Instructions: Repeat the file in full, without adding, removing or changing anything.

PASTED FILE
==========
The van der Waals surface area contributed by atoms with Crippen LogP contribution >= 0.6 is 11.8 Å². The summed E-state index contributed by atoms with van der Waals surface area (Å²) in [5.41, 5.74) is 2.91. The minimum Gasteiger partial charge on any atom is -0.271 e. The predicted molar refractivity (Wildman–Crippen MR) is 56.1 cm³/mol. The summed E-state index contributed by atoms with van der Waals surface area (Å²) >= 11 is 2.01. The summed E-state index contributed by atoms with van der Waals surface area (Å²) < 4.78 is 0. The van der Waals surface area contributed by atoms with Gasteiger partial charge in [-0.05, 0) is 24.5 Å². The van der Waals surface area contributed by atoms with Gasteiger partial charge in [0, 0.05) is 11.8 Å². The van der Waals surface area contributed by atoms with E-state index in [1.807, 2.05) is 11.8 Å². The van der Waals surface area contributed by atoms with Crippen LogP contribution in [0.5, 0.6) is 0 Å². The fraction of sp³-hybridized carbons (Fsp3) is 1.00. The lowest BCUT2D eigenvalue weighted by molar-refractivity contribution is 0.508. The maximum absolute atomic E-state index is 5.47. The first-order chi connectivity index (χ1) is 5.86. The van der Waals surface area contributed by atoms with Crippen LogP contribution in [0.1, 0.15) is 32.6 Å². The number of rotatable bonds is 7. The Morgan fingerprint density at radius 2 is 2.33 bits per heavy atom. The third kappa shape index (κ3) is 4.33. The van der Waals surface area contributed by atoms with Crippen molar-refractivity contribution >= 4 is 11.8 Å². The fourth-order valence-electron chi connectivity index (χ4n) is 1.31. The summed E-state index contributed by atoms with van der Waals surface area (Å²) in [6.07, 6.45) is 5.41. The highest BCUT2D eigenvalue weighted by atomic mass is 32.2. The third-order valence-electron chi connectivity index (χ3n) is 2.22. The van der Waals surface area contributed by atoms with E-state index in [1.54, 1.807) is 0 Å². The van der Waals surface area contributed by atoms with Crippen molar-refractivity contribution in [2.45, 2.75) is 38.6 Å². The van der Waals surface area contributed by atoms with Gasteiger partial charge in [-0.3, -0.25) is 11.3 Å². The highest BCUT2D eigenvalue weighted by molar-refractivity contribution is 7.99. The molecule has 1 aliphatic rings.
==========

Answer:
The van der Waals surface area contributed by atoms with Crippen LogP contribution >= 0.6 is 11.8 Å². The summed E-state index contributed by atoms with van der Waals surface area (Å²) in [5.41, 5.74) is 2.91. The minimum Gasteiger partial charge on any atom is -0.271 e. The predicted molar refractivity (Wildman–Crippen MR) is 56.1 cm³/mol. The summed E-state index contributed by atoms with van der Waals surface area (Å²) >= 11 is 2.01. The summed E-state index contributed by atoms with van der Waals surface area (Å²) < 4.78 is 0. The van der Waals surface area contributed by atoms with Gasteiger partial charge in [-0.05, 0) is 24.5 Å². The van der Waals surface area contributed by atoms with Gasteiger partial charge in [0, 0.05) is 11.8 Å². The van der Waals surface area contributed by atoms with E-state index in [1.807, 2.05) is 11.8 Å². The van der Waals surface area contributed by atoms with Crippen LogP contribution in [0.5, 0.6) is 0 Å². The fraction of sp³-hybridized carbons (Fsp3) is 1.00. The lowest BCUT2D eigenvalue weighted by molar-refractivity contribution is 0.508. The maximum absolute atomic E-state index is 5.47. The first-order chi connectivity index (χ1) is 5.86. The van der Waals surface area contributed by atoms with Crippen LogP contribution in [0.1, 0.15) is 32.6 Å². The number of rotatable bonds is 7. The Morgan fingerprint density at radius 2 is 2.33 bits per heavy atom. The third kappa shape index (κ3) is 4.33. The van der Waals surface area contributed by atoms with Crippen molar-refractivity contribution >= 4 is 11.8 Å². The fourth-order valence-electron chi connectivity index (χ4n) is 1.31. The summed E-state index contributed by atoms with van der Waals surface area (Å²) in [6.07, 6.45) is 5.41. The highest BCUT2D eigenvalue weighted by atomic mass is 32.2. The third-order valence-electron chi connectivity index (χ3n) is 2.22. The van der Waals surface area contributed by atoms with E-state index in [1.54, 1.807) is 0 Å². The van der Waals surface area contributed by atoms with Crippen molar-refractivity contribution in [2.45, 2.75) is 38.6 Å². The van der Waals surface area contributed by atoms with Gasteiger partial charge in [-0.3, -0.25) is 11.3 Å². The highest BCUT2D eigenvalue weighted by molar-refractivity contribution is 7.99. The molecule has 1 aliphatic rings.